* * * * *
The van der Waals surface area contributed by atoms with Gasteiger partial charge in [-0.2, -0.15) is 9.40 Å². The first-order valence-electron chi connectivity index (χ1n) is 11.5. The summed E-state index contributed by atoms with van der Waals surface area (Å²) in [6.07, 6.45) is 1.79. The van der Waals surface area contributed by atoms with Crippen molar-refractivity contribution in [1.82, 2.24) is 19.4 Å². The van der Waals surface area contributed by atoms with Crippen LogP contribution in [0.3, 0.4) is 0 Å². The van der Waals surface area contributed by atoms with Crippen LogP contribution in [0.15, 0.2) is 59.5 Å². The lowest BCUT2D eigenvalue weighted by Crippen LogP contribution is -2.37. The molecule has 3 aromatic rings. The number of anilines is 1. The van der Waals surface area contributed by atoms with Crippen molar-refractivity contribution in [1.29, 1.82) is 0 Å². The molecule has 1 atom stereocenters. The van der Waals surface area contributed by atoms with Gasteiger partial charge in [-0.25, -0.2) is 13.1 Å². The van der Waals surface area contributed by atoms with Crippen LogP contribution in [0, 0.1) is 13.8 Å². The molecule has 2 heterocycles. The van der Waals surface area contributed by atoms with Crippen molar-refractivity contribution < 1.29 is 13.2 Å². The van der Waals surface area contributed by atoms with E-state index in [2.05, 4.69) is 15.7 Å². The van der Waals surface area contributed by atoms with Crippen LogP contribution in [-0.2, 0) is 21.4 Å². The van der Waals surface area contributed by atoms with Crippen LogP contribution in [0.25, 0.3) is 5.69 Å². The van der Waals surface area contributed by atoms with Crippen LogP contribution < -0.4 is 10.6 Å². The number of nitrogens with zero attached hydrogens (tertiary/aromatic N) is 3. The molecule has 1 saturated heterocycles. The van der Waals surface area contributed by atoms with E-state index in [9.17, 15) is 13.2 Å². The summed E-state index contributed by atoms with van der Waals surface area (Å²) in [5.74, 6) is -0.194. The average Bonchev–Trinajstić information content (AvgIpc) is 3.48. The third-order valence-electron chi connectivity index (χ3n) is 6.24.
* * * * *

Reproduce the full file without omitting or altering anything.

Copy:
The van der Waals surface area contributed by atoms with Gasteiger partial charge in [-0.2, -0.15) is 9.40 Å². The first-order valence-electron chi connectivity index (χ1n) is 11.5. The summed E-state index contributed by atoms with van der Waals surface area (Å²) in [6.07, 6.45) is 1.79. The van der Waals surface area contributed by atoms with Crippen molar-refractivity contribution in [1.82, 2.24) is 19.4 Å². The van der Waals surface area contributed by atoms with Crippen LogP contribution in [0.3, 0.4) is 0 Å². The van der Waals surface area contributed by atoms with Crippen LogP contribution in [0.15, 0.2) is 59.5 Å². The lowest BCUT2D eigenvalue weighted by Crippen LogP contribution is -2.37. The molecule has 3 aromatic rings. The number of anilines is 1. The van der Waals surface area contributed by atoms with Crippen molar-refractivity contribution in [1.29, 1.82) is 0 Å². The molecule has 1 atom stereocenters. The van der Waals surface area contributed by atoms with Gasteiger partial charge in [-0.25, -0.2) is 13.1 Å². The van der Waals surface area contributed by atoms with Crippen LogP contribution in [0, 0.1) is 13.8 Å². The molecule has 2 heterocycles. The van der Waals surface area contributed by atoms with Crippen molar-refractivity contribution < 1.29 is 13.2 Å². The van der Waals surface area contributed by atoms with E-state index in [2.05, 4.69) is 15.7 Å². The van der Waals surface area contributed by atoms with Crippen LogP contribution in [-0.2, 0) is 21.4 Å². The van der Waals surface area contributed by atoms with Crippen LogP contribution in [0.25, 0.3) is 5.69 Å². The van der Waals surface area contributed by atoms with Crippen LogP contribution < -0.4 is 10.6 Å². The number of nitrogens with zero attached hydrogens (tertiary/aromatic N) is 3. The molecule has 1 saturated heterocycles. The van der Waals surface area contributed by atoms with E-state index in [9.17, 15) is 13.2 Å². The summed E-state index contributed by atoms with van der Waals surface area (Å²) in [5.74, 6) is -0.194. The average Bonchev–Trinajstić information content (AvgIpc) is 3.48. The third-order valence-electron chi connectivity index (χ3n) is 6.24.